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How to squat properly: a guide for cyclists

Goblet squat
Cyclist magazine
29 Oct 2020

It’s the exercise we all know we should do, but remarkably few people can do it properly. Luckily, we know someone who can

'I used to work for British Cycling and we once had a workshop about human movement patterns. My entire department was in there and I think there was one guy who could squat. Everyone else had a version of a squat that wasn’t really a squat.’

Will Newton is an endurance sports coach who says his focus is to get people to move well, with a view to making them more effective human beings rather than just faster cyclists or triathletes. This is why, in his opinion, the squat is so important for anyone who rides a bike.

‘Most people look at the squat and think, “This is going to make me cycle faster.” I look at it and think this is going to make me a better human machine. It will actually help me to overcome some of the negative things that cycling does to my body.

‘Cycling isn’t a natural human activity. The cycling position isn’t one we have evolved to be in, so people who cycle a lot often end up with a typical cyclist’s posture – short hip flexors, waddling like a duck.

‘Squatting uses fundamental human movement patterns. If you have small kids you’ll see this is a normal position for them, and they’ll happily play with toys in the squat position for hours.

‘The aim is to retain that ability, rather than lose it from cycling or too much time sitting in chairs. Squatting reduces the chance of getting injured.’

For a wider guide to leg exercises tailored for cyclists, see our guide here.

How to get started

To get started, Newton recommends the goblet squat, which involves holding a weight such as kettlebell or dumbbell close to your chest (if you don’t have those weights, a small rucksack full of books will do).

‘The guy who invented goblet squats is called Dan John and he developed them not as a strength exercise but as a way to teach his students how to do a squat correctly,’ Newton says. ‘The weight really is a counterbalance to prevent you from toppling backwards.’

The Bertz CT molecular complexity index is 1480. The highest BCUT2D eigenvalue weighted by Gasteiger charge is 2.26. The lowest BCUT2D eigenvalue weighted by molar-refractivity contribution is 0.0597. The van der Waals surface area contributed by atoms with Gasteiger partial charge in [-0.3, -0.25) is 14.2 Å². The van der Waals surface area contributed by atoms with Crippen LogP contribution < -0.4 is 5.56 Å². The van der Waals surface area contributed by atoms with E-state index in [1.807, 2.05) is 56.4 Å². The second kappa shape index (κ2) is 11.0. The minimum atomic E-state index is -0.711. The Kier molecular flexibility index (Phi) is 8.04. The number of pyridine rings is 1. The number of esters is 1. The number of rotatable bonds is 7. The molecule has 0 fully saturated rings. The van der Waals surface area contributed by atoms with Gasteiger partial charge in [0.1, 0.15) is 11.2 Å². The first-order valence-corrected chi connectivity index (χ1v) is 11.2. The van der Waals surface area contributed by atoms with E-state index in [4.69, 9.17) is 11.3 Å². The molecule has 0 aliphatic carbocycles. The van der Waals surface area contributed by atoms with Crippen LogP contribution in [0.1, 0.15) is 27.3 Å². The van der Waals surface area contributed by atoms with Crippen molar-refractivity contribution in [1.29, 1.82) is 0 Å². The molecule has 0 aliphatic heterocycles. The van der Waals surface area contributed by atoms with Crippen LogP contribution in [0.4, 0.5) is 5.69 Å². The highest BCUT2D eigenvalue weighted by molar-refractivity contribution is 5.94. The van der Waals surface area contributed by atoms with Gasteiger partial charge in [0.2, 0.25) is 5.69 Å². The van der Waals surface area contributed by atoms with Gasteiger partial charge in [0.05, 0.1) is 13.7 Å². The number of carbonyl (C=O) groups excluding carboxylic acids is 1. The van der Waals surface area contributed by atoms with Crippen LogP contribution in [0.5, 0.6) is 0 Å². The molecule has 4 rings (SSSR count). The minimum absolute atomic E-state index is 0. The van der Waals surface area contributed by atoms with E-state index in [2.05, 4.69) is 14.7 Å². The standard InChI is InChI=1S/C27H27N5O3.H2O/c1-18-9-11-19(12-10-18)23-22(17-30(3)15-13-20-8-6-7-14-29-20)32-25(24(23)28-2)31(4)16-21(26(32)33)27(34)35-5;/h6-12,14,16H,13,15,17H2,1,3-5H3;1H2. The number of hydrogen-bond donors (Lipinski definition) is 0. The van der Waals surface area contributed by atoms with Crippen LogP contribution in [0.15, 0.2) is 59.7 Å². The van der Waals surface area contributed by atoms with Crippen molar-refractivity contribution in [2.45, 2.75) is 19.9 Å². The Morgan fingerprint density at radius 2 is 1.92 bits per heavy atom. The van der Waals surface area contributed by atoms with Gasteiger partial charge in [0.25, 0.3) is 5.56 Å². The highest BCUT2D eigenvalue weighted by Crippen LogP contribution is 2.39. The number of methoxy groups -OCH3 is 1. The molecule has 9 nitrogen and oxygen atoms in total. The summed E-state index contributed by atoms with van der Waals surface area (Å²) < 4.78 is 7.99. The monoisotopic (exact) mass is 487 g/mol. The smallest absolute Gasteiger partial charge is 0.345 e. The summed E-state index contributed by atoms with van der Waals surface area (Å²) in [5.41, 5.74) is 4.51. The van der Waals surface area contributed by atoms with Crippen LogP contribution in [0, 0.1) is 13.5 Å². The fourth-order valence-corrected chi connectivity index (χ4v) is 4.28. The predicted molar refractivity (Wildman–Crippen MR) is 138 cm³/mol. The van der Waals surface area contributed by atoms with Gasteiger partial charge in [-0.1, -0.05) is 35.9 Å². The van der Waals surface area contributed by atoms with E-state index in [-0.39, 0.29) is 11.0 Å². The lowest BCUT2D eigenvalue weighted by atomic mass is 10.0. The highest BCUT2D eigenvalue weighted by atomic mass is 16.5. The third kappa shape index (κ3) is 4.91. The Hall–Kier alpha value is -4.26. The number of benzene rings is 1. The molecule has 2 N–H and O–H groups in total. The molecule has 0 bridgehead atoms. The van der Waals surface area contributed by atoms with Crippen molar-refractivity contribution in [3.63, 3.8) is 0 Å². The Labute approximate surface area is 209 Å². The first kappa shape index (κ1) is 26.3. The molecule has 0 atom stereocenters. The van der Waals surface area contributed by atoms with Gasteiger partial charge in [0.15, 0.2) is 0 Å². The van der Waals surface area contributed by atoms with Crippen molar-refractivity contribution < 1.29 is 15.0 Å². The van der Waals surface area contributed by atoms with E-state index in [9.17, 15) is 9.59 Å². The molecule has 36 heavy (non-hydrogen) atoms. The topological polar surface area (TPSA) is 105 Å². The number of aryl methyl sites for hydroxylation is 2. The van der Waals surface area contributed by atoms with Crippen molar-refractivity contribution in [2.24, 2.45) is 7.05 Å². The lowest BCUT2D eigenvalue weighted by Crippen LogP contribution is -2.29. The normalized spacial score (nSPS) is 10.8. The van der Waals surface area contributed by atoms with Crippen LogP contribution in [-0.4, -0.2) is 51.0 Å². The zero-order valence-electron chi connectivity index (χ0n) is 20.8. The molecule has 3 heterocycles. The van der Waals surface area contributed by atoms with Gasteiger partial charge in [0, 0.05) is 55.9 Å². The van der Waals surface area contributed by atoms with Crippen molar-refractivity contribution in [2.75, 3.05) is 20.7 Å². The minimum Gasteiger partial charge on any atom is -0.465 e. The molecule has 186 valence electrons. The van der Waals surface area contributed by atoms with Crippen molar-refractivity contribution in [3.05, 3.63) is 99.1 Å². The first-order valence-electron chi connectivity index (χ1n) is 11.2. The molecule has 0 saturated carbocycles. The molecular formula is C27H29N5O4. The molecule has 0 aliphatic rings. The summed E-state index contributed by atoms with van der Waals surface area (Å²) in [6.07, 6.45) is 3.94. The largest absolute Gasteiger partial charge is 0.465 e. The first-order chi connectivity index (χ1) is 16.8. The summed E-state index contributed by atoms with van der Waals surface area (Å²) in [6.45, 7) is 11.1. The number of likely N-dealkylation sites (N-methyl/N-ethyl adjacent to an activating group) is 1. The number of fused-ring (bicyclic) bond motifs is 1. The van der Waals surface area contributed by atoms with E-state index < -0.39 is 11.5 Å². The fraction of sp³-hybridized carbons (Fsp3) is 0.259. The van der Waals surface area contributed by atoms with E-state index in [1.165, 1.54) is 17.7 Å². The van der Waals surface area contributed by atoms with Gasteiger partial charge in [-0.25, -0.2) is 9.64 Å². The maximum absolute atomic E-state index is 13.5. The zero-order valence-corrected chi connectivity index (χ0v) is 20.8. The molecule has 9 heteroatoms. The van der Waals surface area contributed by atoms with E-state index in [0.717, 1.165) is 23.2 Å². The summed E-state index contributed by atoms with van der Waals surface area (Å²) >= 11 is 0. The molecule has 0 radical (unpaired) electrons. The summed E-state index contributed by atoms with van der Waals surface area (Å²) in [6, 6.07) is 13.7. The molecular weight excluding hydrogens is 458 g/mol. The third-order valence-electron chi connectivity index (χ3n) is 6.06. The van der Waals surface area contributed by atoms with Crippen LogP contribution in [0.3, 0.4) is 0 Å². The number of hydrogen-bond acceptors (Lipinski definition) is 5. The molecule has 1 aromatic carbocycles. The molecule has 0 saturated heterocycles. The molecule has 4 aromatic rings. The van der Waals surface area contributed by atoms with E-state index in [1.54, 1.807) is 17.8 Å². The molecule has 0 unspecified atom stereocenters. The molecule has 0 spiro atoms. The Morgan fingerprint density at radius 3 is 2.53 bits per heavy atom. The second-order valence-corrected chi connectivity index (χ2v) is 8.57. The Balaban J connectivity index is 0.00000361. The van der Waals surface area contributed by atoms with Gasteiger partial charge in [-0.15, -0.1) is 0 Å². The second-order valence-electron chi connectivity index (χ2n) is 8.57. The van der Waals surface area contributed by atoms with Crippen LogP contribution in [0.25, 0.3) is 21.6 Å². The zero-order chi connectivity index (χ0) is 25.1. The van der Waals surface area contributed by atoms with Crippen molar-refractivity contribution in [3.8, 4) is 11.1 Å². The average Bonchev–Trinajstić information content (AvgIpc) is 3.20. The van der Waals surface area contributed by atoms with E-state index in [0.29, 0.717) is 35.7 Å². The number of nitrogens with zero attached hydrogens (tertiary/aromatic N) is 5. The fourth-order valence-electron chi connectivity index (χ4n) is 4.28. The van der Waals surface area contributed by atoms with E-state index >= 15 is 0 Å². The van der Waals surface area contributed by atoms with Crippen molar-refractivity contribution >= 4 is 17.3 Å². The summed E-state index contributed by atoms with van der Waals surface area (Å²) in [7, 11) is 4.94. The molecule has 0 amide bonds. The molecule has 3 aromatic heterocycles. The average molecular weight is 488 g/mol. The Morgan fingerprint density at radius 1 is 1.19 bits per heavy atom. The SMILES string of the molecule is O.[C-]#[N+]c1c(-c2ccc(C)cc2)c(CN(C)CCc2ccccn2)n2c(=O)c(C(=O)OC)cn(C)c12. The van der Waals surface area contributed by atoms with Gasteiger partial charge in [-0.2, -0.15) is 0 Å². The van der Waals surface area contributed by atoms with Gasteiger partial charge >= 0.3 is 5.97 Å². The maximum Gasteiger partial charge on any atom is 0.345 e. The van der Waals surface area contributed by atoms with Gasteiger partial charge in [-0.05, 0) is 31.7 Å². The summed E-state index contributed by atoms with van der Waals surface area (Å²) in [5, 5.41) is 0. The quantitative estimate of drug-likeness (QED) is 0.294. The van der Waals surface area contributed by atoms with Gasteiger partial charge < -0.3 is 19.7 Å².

Get it right and the goblet squat will target glutes, hamstrings, quads and, to a degree, calf muscles. It will help improve mobility in your ankles and hips, and can even relieve knee pain. It’s an efficient muscle builder and it offers a good cardio and calorie-burning workout.

 ‘It will also strengthen your lower back and give you the ability to activate your core properly,’ Newton says. ‘It’s pretty much a whole-body exercise.’

To find out more about training by Will Newton go to

A head to toe guide on how to perform squats properly

Head Keep your chin tucked in and eyes looking forward to maintain a neutral spine through your neck. Don’t be tempted to look up as this can result in hyperextension of the back.
Shoulders Shoulders down and pulled back to help stabilise your spine.
Kettlebell Hold the weight close to your chest to start with and move it away from you as necessary during the squat to maintain balance and an upright posture.
Chest Chest up. Some cyclists may struggle with this from being frequently hunched over the bike, so exercises to loosen the thoracic spine are a good idea.
Elbows In the lowest position, aim to have your elbows just touching the muscles on the inside of your knees.
Hips From standing, initiate the move by first ‘breaking’ at the hips, followed immediately by the knees.
Glutes Squeeze your glutes as you begin the squat. Aim to go as low as you can, so that your glutes are essentially resting on your calves in the lowest position.
Back  Keep your back upright with your spine in its natural alignment. Use the weight to prevent you from having to lean too far forward.
Knees As you squat, track your knees in line with the second toe of each foot. Don’t let your knees collapse inwards as you stand up.
Core Brace your core throughout the squat. Don’t pull your belly button in towards your spine, as is often suggested. Instead imagine you’re wearing a belt and you are squeezing your abs out against that belt.
Feet Feet flat on the floor. Aim to have your weight evenly distributed across your heels and the joints at the base of your big toe and little toe – almost like a tripod. Don’t tilt forwards onto your toes. Maintain the natural arch in your foot; don’t let your feet collapse inwards.

Ideally your feet should face straight forward, however it’s fine to point them outwards slightly if it feels more natural and takes stress off your knees. Stand with your feet approximately shoulder-width apart. You’re aiming to fit your hips between your ankles at the bottom of the squat so you may need to widen your stance a bit to accommodate this.

Top tips for squatting

Pay homage to the king of exercises

• Work on your flexibility: Deep squats require good ankle and hip mobility and flexibility in the calves, so be sure to include stretching in your regular routines.

• Warm up properly: Before squatting, raise your temperature with some light exercise and perform some active stretches for your glutes and hips.

• Raise your heels: If you struggle to squat with feet flat on the floor (most likely you have tight calves), raise your heels slightly by placing them on a shallow block of wood.

• Watch your breathing: Breathe in before you start the movement, then hold your breath during the squat and breathe out as you return to standing.

• Time your tempo: Aim to lower into the squat for around two seconds, hold for a moment at the bottom, then stand up powerfully.

• Sets and reps: Perform squats every two or three days. Start with three sets of 15 reps, with a minute’s rest between sets.

• Progression: As you get stronger, increase the weight while keeping the sets and reps the same. Eventually you can move on to more advanced squats


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